- Butyl benzyl phthalate (BBzP) is found in vinyl tiles, traffic cones, food conveyor belts, artificial leather, and plastic foams
- Diisodecyl phthalate (DIDP), used for insulation of wires and cables, car undercoating, shoes, carpets, pool liners
- Dioctyl phthalate (DOP or DnOP), used in flooring materials, carpets, notebook covers, and high explosives, such as Semtex. Together with DEHP it was the most common plasticizers
- Diisooctyl phthalate (DIOP), all-purpose plasticizer for polyvinyl chloride, polyvinyl acetate, rubbers, cellulose plastics, and polyurethane.
- Diethyl phthalate (DEP)
- Diisobutyl phthalate (DIBP)
- Di-n-hexyl phthalate, used in flooring materials, tool handles, and automobile parts
- Trimellitates are used in automobile interiors and other applications where resistance to high temperature is required. They have extremely low volatility.
Adipates, sebacates, maleates
- Adipate-based plasticizers are used for low-temperature or resistance to ultraviolet light. Some examples are:
- Terephthalates such as Dioctyl terephthalate/DEHT (Eastman Chemical Company Trademark: Eastman 168).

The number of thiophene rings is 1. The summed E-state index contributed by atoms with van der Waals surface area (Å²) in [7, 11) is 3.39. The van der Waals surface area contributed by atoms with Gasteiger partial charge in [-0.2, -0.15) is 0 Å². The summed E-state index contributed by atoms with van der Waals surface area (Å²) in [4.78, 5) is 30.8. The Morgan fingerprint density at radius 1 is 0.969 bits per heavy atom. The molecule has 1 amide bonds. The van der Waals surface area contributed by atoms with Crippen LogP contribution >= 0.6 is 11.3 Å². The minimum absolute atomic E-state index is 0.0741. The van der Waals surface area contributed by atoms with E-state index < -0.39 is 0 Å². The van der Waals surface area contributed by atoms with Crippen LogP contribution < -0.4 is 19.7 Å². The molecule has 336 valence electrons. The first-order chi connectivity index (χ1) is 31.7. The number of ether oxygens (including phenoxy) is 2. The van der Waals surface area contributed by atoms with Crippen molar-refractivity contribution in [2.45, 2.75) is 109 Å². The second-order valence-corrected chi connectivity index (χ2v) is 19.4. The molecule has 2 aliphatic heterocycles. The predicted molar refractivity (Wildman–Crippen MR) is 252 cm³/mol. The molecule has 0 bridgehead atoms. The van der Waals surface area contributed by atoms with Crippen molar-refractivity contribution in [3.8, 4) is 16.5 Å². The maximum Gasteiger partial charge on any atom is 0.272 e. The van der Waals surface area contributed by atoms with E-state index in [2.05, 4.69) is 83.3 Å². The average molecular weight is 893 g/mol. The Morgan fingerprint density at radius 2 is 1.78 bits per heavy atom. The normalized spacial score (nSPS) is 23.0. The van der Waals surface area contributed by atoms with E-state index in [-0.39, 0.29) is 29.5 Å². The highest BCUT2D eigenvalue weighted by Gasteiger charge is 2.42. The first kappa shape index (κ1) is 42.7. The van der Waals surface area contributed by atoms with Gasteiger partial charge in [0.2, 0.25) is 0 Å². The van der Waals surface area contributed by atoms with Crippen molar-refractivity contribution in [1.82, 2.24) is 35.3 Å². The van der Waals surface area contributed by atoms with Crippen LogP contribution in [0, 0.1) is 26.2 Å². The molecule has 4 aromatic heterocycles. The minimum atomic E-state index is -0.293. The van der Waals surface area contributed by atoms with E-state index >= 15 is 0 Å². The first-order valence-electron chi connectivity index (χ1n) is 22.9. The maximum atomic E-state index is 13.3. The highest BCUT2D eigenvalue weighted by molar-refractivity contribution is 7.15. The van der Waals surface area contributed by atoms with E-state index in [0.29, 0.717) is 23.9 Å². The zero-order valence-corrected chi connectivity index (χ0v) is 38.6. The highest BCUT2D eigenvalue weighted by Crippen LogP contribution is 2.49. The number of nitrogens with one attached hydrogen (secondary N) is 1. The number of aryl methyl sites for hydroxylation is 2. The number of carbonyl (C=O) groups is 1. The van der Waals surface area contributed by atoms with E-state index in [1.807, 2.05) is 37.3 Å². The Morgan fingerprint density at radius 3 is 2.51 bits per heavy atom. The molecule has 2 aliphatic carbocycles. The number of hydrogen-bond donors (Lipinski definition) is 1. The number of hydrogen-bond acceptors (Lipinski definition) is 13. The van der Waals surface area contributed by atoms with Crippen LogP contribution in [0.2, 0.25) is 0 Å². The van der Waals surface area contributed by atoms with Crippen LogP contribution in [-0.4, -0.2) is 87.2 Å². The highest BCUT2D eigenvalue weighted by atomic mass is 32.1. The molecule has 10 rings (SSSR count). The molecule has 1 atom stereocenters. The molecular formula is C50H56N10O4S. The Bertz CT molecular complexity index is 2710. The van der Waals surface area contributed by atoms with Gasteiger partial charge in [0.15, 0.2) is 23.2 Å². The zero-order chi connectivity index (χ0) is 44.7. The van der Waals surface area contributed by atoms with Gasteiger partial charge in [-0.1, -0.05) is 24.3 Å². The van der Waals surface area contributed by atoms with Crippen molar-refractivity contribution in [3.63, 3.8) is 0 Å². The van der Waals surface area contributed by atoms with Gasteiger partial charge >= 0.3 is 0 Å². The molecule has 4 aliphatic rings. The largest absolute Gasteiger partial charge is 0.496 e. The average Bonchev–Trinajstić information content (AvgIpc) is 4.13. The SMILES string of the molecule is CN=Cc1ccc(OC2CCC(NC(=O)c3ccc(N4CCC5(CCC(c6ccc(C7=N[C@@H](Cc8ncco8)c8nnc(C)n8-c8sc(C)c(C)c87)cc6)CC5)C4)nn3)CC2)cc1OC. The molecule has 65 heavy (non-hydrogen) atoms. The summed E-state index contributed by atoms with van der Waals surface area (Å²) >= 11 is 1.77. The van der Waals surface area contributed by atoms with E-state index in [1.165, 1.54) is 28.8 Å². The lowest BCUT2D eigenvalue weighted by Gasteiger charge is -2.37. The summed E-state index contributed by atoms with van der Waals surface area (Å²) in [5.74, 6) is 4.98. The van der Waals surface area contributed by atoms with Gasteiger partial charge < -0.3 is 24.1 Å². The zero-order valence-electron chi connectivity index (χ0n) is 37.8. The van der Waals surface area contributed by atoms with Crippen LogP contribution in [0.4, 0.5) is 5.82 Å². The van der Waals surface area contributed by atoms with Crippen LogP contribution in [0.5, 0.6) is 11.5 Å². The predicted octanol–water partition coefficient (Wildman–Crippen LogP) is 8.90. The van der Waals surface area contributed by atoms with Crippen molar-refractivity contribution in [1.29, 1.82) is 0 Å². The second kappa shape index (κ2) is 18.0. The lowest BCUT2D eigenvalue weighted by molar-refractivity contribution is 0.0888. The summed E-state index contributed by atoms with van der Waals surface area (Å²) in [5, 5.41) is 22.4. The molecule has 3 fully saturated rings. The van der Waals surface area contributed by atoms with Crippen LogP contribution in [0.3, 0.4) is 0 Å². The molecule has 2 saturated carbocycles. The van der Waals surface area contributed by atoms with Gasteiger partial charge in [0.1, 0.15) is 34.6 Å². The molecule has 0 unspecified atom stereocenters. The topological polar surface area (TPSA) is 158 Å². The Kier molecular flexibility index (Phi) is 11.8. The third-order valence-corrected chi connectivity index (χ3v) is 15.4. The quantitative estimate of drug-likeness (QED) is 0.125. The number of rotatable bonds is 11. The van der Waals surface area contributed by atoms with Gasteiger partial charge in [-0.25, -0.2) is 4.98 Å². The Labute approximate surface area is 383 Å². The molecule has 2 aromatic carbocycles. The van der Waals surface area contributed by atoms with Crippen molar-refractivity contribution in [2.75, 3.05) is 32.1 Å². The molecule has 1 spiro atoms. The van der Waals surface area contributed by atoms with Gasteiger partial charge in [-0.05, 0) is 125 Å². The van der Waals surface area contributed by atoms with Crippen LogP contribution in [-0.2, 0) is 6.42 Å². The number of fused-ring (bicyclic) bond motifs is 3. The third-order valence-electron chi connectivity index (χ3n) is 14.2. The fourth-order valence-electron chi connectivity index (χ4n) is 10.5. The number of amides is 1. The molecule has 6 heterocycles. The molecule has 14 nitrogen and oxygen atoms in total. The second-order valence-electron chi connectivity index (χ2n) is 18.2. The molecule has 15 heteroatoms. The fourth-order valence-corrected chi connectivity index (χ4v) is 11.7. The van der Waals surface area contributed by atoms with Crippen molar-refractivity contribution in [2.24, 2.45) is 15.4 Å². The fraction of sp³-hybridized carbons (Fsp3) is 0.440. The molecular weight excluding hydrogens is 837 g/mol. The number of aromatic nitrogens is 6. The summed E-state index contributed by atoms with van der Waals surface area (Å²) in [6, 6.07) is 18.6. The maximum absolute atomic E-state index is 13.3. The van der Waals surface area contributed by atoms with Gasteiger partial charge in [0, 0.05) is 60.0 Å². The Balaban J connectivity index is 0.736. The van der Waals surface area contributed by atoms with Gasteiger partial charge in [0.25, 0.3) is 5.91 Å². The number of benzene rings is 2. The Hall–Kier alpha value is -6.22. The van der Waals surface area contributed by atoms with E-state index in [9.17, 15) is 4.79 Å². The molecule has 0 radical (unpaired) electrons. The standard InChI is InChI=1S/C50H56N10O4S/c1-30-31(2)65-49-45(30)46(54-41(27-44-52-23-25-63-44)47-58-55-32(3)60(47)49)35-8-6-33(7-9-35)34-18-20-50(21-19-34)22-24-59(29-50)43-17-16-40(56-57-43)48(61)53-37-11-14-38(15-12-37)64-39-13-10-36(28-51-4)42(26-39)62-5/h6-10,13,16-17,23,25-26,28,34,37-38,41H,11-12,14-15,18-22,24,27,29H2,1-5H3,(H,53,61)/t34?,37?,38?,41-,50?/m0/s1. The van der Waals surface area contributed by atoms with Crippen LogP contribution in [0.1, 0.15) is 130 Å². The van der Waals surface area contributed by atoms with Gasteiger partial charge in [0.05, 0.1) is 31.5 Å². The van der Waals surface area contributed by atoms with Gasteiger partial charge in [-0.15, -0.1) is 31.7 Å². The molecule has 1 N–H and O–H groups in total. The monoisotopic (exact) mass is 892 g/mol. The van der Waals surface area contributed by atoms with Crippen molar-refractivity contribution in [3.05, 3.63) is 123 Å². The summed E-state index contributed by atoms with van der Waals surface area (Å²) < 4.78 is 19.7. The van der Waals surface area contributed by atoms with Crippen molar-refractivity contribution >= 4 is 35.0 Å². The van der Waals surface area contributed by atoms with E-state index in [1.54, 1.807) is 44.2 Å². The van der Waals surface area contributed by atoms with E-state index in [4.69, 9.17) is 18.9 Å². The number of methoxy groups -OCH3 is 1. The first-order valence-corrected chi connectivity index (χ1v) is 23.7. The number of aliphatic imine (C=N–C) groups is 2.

- 1,2-Cyclohexane dicarboxylic acid diisononyl ester (BASF trademark: Hexamoll DINCH).
- Epoxidized vegetable oils
- alkyl sulphonic acid phenyl ester (ASE).
- Polymeric plasticizers
Plasticizers with better biodegradability and fewer chemical effects are being developed. Some such plasticizers are:
- Acetylated monoglycerides; these can be used as food additives
- Alkyl citrates, used in food packagings, medical products, cosmetics and children toys
- Triethyl citrate (TEC)
- Acetyl triethyl citrate (ATEC), higher boiling point and lower volatility than TEC
- Tributyl citrate (TBC)
- Acetyl tributyl citrate (ATBC), compatible with PVC and vinyl chloride copolymers
- Trioctyl citrate (TOC), also used for gums and controlled release medicines
- Acetyl trioctyl citrate (ATOC), also used for printing ink
- Trihexyl citrate (THC), compatible with PVC, also used for controlled release medicines
- Acetyl trihexyl citrate (ATHC), compatible with PVC
- Butyryl trihexyl citrate (BTHC, trihexyl o-butyryl citrate), compatible with PVC
- Trimethyl citrate (TMC), compatible with PVC